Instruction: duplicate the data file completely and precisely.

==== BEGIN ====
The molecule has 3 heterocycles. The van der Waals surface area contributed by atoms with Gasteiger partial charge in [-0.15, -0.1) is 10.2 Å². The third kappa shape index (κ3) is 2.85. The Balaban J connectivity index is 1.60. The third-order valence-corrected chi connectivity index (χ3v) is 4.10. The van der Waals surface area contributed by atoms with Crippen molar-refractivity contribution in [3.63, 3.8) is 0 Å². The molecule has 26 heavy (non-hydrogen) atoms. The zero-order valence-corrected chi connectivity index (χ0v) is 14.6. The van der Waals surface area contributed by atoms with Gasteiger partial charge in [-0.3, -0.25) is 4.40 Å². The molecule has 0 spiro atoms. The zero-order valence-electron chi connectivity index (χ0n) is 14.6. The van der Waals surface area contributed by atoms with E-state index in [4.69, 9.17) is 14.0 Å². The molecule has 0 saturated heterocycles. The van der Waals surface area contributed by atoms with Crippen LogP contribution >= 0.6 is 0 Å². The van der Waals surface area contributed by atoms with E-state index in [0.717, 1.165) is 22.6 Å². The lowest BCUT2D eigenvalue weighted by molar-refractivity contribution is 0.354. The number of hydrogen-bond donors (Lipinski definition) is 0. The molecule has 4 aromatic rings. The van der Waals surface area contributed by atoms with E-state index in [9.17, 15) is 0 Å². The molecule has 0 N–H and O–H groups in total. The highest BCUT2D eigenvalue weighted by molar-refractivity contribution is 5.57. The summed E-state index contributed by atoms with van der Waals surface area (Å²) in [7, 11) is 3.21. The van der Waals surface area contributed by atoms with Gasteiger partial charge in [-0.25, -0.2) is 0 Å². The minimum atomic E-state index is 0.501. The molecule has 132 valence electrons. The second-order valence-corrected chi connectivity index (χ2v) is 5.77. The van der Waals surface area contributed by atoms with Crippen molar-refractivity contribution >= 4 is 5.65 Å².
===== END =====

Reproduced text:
The molecule has 3 heterocycles. The van der Waals surface area contributed by atoms with Gasteiger partial charge in [-0.15, -0.1) is 10.2 Å². The third kappa shape index (κ3) is 2.85. The Balaban J connectivity index is 1.60. The third-order valence-corrected chi connectivity index (χ3v) is 4.10. The van der Waals surface area contributed by atoms with Crippen molar-refractivity contribution in [3.63, 3.8) is 0 Å². The molecule has 26 heavy (non-hydrogen) atoms. The zero-order valence-corrected chi connectivity index (χ0v) is 14.6. The van der Waals surface area contributed by atoms with Gasteiger partial charge in [-0.3, -0.25) is 4.40 Å². The molecule has 0 spiro atoms. The zero-order valence-electron chi connectivity index (χ0n) is 14.6. The van der Waals surface area contributed by atoms with E-state index in [4.69, 9.17) is 14.0 Å². The molecule has 0 saturated heterocycles. The van der Waals surface area contributed by atoms with Crippen LogP contribution >= 0.6 is 0 Å². The van der Waals surface area contributed by atoms with E-state index in [0.717, 1.165) is 22.6 Å². The lowest BCUT2D eigenvalue weighted by molar-refractivity contribution is 0.354. The number of hydrogen-bond donors (Lipinski definition) is 0. The molecule has 4 aromatic rings. The van der Waals surface area contributed by atoms with E-state index in [9.17, 15) is 0 Å². The molecule has 0 N–H and O–H groups in total. The highest BCUT2D eigenvalue weighted by molar-refractivity contribution is 5.57. The summed E-state index contributed by atoms with van der Waals surface area (Å²) in [7, 11) is 3.21. The van der Waals surface area contributed by atoms with Gasteiger partial charge in [-0.25, -0.2) is 0 Å². The minimum atomic E-state index is 0.501. The molecule has 132 valence electrons. The second-order valence-corrected chi connectivity index (χ2v) is 5.77. The van der Waals surface area contributed by atoms with Crippen molar-refractivity contribution >= 4 is 5.65 Å².